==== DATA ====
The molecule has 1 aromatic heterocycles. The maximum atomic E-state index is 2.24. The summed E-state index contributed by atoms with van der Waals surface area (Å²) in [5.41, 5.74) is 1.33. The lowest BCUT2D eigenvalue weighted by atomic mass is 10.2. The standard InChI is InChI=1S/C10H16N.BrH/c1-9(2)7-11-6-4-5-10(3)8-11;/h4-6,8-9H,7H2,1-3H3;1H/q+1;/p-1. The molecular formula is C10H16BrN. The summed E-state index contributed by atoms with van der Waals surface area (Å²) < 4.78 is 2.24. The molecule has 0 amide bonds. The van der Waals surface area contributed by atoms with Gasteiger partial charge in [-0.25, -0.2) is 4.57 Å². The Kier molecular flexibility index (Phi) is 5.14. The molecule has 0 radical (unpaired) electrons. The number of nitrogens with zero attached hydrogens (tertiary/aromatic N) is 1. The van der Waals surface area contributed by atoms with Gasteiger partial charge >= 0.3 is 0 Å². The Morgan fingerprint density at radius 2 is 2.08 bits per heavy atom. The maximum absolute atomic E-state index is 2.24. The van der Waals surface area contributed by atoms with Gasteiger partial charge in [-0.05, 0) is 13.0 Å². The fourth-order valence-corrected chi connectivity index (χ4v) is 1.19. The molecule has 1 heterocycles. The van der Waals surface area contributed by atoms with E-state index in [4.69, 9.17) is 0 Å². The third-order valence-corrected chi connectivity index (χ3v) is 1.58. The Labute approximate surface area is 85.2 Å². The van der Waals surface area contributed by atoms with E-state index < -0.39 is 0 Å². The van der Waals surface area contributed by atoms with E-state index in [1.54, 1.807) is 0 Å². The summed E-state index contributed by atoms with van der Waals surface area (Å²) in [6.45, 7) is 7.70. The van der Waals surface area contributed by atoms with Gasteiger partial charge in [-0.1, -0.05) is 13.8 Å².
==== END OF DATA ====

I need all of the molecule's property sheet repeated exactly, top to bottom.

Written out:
The molecule has 1 aromatic heterocycles. The maximum atomic E-state index is 2.24. The summed E-state index contributed by atoms with van der Waals surface area (Å²) in [5.41, 5.74) is 1.33. The lowest BCUT2D eigenvalue weighted by atomic mass is 10.2. The standard InChI is InChI=1S/C10H16N.BrH/c1-9(2)7-11-6-4-5-10(3)8-11;/h4-6,8-9H,7H2,1-3H3;1H/q+1;/p-1. The molecular formula is C10H16BrN. The summed E-state index contributed by atoms with van der Waals surface area (Å²) < 4.78 is 2.24. The molecule has 0 amide bonds. The van der Waals surface area contributed by atoms with Gasteiger partial charge in [-0.25, -0.2) is 4.57 Å². The Kier molecular flexibility index (Phi) is 5.14. The molecule has 0 radical (unpaired) electrons. The number of nitrogens with zero attached hydrogens (tertiary/aromatic N) is 1. The van der Waals surface area contributed by atoms with Gasteiger partial charge >= 0.3 is 0 Å². The Morgan fingerprint density at radius 2 is 2.08 bits per heavy atom. The maximum absolute atomic E-state index is 2.24. The van der Waals surface area contributed by atoms with Gasteiger partial charge in [-0.05, 0) is 13.0 Å². The fourth-order valence-corrected chi connectivity index (χ4v) is 1.19. The molecule has 1 heterocycles. The van der Waals surface area contributed by atoms with E-state index in [4.69, 9.17) is 0 Å². The third-order valence-corrected chi connectivity index (χ3v) is 1.58. The Labute approximate surface area is 85.2 Å². The van der Waals surface area contributed by atoms with E-state index < -0.39 is 0 Å². The van der Waals surface area contributed by atoms with E-state index in [1.54, 1.807) is 0 Å². The summed E-state index contributed by atoms with van der Waals surface area (Å²) in [6.45, 7) is 7.70. The van der Waals surface area contributed by atoms with Gasteiger partial charge in [-0.1, -0.05) is 13.8 Å².